NTSB: Lack of requirement to close deck doors led to sinking
Savage Ingenuity is shown partially submerged with its bow facing two empty tank barges on the Gulf Intracoastal Waterway. The inset photo shows water up to the second deck on the starboard side of the towboat.
Courtesy U.S. Coast Guard
Rapid downflooding through an open deck door caused a towboat to sink last year near Sulphur, La., according to the National Transportation Safety Board (NTSB).
Savage Ingenuity sank on Sept. 5, 2017, at about 0035 near mile marker 245 on the Gulf Intracoastal Waterway. All five crew escaped to the two-barge tow, but the towboat sustained $1.3 million in damage. Almost 12,000 gallons of fuel also entered the waterway, most of which was not recovered.
NTSB investigators cited “the absence of company procedures requiring the closure of weather deck doors at all times while the vessel was underway” as the probable cause of the sinking.
“The tow was maneuvering about perpendicular to the strong eastbound current at the time it began heeling. Given the vessel’s low freeboard, water washed onto the main deck, reaching the sill of the open engine room door, and downflooded into the engine room,” the NTSB said. “Once water continuously flooded into the engine room, the list increased, and the engines stopped operating. The flooding overwhelmed the towboat’s reserve buoyancy, causing the vessel to sink.”
Savage Inland Marine, which owns the 1,880-hp towboat, issued a statement that disputed some of the NTSB findings. The company, based in Midvale, Utah, argued that strong currents stemming from heavy rainfall, along with the actions of an assist boat, should have been included as causal factors.
About an hour before the incident, the 68-foot Savage Ingenuity received orders to bring two empty 297-foot tank barges, SMS 30010 and SMS 30012, to the Calcasieu Refinery six miles away. The barges were arranged side by side facing west, and they needed to spin 180 degrees to head east toward the refinery.
Weather conditions were clear and calm, but the waterway had a 4- to 6-knot current due to recent heavy rain from Hurricane Harvey. These conditions required an assist boat to spin the tow in the strong current. The triple-screw, 1,800-hp fleet boat Alfred P. Cenac III served as the assist vessel.
The relief captain helming Savage Ingenuity and the pilot operating Alfred P. Cenac III made arrangements to “top around.” The maneuver involved backing Savage Ingenuity and two tank barges off the bank, then pushing the barges back into the bank to serve as a pivot point, according to the NTSB.
Alfred P. Cenac III helped pull the tow off the bank, and then took a position on the port quarter of the port barge and began pushing west into the current. The fleet boat pilot told investigators Savage Ingenuity heeled to starboard midway through the maneuver, causing the pilot to back off the barge.
An NTSB illustration depicts the sequence of movements by Alfred P. Cenac III as described by its pilot: (1) initial pushing position; (2) relocation to starboard side of the tow following Savage Ingenuity’s list to starboard and loss of power; and (3) approximate final positions of both towboats after the sinking.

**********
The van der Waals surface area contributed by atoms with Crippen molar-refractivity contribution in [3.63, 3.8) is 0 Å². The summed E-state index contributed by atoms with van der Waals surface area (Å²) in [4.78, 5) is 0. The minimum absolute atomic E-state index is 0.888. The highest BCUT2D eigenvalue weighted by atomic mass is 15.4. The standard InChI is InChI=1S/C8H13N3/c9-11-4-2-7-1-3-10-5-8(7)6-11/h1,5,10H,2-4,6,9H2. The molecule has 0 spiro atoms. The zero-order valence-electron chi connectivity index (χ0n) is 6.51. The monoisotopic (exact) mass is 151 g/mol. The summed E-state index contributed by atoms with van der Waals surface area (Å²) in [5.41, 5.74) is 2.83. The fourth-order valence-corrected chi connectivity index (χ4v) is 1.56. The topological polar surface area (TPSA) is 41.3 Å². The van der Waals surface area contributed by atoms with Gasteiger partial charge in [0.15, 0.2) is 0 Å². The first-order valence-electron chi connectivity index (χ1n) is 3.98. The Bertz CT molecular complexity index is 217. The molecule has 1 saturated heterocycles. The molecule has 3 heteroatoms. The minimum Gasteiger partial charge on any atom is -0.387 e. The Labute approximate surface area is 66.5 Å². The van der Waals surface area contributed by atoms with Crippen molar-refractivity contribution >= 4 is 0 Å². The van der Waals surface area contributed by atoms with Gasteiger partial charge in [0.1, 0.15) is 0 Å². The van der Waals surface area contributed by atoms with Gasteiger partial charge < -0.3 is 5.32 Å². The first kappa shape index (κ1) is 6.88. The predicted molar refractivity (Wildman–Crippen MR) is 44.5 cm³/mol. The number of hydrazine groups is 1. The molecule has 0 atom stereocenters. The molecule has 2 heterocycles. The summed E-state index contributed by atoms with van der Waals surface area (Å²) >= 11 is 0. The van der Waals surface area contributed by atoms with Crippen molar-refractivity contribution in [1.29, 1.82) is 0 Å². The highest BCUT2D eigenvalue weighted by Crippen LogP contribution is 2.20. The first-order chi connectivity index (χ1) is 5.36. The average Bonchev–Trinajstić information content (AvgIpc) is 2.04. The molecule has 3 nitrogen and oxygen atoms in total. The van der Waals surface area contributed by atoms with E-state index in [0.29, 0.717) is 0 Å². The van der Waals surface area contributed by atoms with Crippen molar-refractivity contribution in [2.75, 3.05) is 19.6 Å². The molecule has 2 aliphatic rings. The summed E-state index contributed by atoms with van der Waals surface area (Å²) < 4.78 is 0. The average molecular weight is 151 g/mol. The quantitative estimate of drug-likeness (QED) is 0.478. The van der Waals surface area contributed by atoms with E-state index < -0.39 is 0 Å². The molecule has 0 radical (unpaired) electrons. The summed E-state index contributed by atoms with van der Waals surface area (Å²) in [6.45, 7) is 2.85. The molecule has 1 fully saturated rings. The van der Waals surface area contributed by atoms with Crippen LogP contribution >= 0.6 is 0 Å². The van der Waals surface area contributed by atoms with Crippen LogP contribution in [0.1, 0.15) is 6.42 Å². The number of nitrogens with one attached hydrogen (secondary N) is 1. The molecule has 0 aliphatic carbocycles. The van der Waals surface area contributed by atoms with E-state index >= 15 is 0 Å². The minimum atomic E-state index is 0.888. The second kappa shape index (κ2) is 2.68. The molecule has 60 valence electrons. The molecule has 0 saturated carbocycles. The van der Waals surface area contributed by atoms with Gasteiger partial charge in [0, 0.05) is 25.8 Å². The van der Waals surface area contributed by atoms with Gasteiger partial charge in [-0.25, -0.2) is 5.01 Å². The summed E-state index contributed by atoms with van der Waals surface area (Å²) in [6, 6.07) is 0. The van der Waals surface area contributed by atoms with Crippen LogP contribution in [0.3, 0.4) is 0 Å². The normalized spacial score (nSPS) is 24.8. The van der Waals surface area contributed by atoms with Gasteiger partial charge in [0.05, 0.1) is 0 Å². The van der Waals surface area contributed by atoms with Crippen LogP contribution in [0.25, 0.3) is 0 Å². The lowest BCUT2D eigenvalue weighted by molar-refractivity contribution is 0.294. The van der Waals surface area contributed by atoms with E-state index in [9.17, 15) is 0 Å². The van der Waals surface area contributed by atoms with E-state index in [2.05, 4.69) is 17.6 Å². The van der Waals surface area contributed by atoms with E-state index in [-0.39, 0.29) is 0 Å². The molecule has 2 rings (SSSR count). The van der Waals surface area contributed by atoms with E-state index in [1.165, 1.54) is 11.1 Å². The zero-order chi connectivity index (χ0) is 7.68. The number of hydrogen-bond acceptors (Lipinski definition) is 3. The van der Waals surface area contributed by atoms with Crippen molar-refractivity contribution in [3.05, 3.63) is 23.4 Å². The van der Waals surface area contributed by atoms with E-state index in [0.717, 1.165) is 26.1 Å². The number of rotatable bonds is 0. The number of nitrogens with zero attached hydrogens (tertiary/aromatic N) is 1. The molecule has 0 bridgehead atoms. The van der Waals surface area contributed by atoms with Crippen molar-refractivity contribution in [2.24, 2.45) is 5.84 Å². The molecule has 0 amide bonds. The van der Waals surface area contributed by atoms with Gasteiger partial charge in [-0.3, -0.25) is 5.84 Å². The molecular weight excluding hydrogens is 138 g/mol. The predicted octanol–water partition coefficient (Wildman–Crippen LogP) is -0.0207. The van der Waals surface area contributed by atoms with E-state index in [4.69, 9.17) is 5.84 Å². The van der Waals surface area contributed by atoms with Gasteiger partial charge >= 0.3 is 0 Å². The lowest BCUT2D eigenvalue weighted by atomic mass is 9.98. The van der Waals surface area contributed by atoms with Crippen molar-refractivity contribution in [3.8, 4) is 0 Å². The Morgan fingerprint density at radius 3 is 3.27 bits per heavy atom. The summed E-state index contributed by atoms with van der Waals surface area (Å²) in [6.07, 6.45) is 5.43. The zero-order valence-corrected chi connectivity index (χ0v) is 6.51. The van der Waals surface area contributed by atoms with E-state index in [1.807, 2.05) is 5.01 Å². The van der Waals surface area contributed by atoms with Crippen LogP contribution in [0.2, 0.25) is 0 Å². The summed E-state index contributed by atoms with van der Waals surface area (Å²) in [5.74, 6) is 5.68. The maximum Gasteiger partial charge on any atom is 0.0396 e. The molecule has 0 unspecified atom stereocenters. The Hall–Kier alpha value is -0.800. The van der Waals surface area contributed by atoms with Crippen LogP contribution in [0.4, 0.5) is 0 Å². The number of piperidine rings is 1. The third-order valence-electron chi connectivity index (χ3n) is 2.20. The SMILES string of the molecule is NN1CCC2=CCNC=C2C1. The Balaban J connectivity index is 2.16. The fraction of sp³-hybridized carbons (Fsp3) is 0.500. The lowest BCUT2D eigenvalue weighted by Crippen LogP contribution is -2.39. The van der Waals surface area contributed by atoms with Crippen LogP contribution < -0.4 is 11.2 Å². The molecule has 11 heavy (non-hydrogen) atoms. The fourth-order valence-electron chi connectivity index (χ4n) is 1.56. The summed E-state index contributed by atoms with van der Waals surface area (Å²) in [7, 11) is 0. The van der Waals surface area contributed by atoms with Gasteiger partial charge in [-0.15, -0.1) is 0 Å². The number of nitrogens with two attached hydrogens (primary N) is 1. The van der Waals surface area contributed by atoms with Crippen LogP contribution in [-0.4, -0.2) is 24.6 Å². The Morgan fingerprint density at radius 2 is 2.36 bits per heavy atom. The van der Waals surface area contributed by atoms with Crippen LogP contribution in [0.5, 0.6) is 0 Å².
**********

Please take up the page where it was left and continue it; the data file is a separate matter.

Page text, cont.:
Courtesy NTSB/Pat Rossi illustration
“When Savage Ingenuity began listing to starboard, the relief captain also stopped pushing on the barges and slackened the face wires by using the winch controls in the pilothouse, hoping that the vessel would return to an even keel,” the NTSB report said. “He told investigators that shortly thereafter the engines shut down and he heard the bilge alarm sound from the engine room. He then activated the general alarm to alert the crew of the emergency.”
At about this time, Savage Ingenuity’s captain awoke and went on deck, where he saw water rushing into the engine room. The relief captain later told investigators he did not realize the engine room door on the weather deck was “partly open.”
Savage Ingenuity’s crew escaped onto one of the tank barges and later boarded Alfred P. Cenac III. Salvage crews raised the towboat four days later. Although all of the doors and hatches were found closed once the vessel was brought to the surface, the U.S. Coast Guard noted that salvage divers had secured all of the doors and hatches, capped the vents, and placed bags over the stacks before Savage Ingenuity was lifted out of the water. The doors and hatches that divers found open were not specifically noted, the NTSB said.
Savage has procedures calling for all hatches to be closed while operating without barges in tow. But the NTSB said this policy did not apply during the accident maneuver because Savage Ingenuity had barges in tow. Savage has since updated its policies requiring that watertight and weathertight doors and hatches be closed while underway, and has included the changes in pre-departure checklists.
In its statement, Savage said the “historic rainfall” from Hurricane Harvey should be considered a “substantial causal factor” in the accident. The stronger-than-normal current necessitated the use of an assist towboat, and the company argued that the vessel’s actions also contributed to the sinking.
“The assist boat was positioned on the aft port quarter of the empty barges and began pushing Savage Ingenuity and the aft of its barges to starboard, into the prevailing current,” Savage said.
The NTSB report indicates that operators on both boats discussed the maneuver beforehand, but the agency does not specifically note whether the actions carried out by the assist boat matched the agreed-upon plan.
Al Cenac Towing of Houma, La., owns the 64-foot Alfred P. Cenac III. The company did not respond to an email message seeking comment on the case.